Nicholson's position in the file and rasp market where it holds a 50% market share of a $50 million dollar market meets all three of Cooper's objectives. Furthermore, Nicholson's brand name within the hand saw and saw blade industry is strong and Nicholson holds a 9% market share in the $200 million dollar - their only major competitor was Sears and Diston who held a larger market share.
At the time of the proposed merger between Nicholson File and VLN, there were a total of approximately 584,000 Nicholson shares outstanding. H.K. Porter had not purchased enough shares to hold majority control, and this situation provided Cooper with yet another opportunity to acquire Nicholson.
Nicholson and Porter stockholders had their own concerns, as well as bargaining positions, and if Cooper was to acquire Nicholson they had to address all of their concerns and convince them that the merger was a mutually beneficial proposition.
The table below, Exhibit 7 in the case study, shows the estimated disposition of shares in early 1972:
Estimated Distribution of Nicholson File Company Stock_______________
Shares supporting Cooper
H.K. Porter 177,000
Cooper Industries 29,000 206,000
Shares supporting VLN
Nicholson family and management 117,000
Owned by VLN 14,000 131,000
Shares owned by speculators 50,000 - 100,000
Shares unaccounted for 197,000 - 147,000
Total Nicholson shares outstanding 584,000
There are three major groups of shareholders that Cooper must consider when putting together their offer to acquire Nicholson. These groups are Nicholson, H.K. Porter, and the group of Unaccounted for Shares and Spectator Shares.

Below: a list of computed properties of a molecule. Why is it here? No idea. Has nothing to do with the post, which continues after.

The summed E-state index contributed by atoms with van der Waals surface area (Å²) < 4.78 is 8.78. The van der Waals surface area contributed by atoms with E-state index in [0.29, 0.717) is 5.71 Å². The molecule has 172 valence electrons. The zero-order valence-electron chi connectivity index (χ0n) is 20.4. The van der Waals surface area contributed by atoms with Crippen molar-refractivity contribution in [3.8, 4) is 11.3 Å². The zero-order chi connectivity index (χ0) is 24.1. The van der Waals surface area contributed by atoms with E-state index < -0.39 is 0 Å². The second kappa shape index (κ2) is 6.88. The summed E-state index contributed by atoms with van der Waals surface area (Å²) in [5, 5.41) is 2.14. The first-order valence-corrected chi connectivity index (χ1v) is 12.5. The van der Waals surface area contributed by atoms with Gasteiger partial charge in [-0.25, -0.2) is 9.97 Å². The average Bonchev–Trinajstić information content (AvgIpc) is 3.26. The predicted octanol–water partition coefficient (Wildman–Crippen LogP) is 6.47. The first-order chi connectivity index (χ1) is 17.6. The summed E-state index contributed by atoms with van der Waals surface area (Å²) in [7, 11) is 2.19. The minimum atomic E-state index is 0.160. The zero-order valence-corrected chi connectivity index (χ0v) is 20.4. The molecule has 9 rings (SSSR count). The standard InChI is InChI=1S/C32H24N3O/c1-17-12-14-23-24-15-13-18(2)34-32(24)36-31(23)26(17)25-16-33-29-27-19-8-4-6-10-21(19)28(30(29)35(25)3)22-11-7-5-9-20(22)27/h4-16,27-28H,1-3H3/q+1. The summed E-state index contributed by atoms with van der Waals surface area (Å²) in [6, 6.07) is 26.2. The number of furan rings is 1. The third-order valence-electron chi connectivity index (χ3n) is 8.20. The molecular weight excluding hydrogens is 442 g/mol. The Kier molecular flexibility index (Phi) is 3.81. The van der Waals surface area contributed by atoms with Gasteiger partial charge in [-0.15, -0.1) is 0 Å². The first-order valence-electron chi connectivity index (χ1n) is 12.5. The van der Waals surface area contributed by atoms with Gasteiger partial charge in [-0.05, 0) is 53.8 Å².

Nicholson File Company
Loss of control - Nicholson management's greatest fear was loss of operating control. The company had been in the Nicholson family for years, and if Cooper expected to gain support for the offer by Nicholson and gain at least 86,000 shares to tip them over the majority (206,000 + 86,000 = 292,000; 584,000/2 = 292,000) they would need to guarantee them that they would work with the current management to maintain the identity and image of Nicholson. Additionally, Wall Street investors would view the maintenance of Nicholson management as a stabilizing factor in the merger.
Loss of product lines - Whichever company acquired Nicholson, there was no doubt that aggressive cost cutting measures would be pursued; this would undoubtedly mean marginal product lines would cease to exist. Although Cooper could not emphatically guarantee that nothing would change, they could guarantee that they would work with Nicholson to determine if improvements could be made to product lines at risk and thereby maintain their existence, or at the least--include Nicholson management in the decision making alternatives.
Stock valuation - If the merger with VPN were successful, Porter would receive VLN preferred stock for their 177,000 Nicholson shares. VLN stock performance had been dreary, and did not show any signs of growth in the short-term. This would make it difficult for them to sell the shares of VLN on the American Stock Exchange which does not trade in large blocks. Additionally, from the years 1968 to 1971, VLN net sales had grown only 3% from $97 million to $100 million. Net income actually decreased by almost 7% for the same time period from $3.2 million to $2.98 million.
Quick Sale - Porter will most likely sell their shares immediately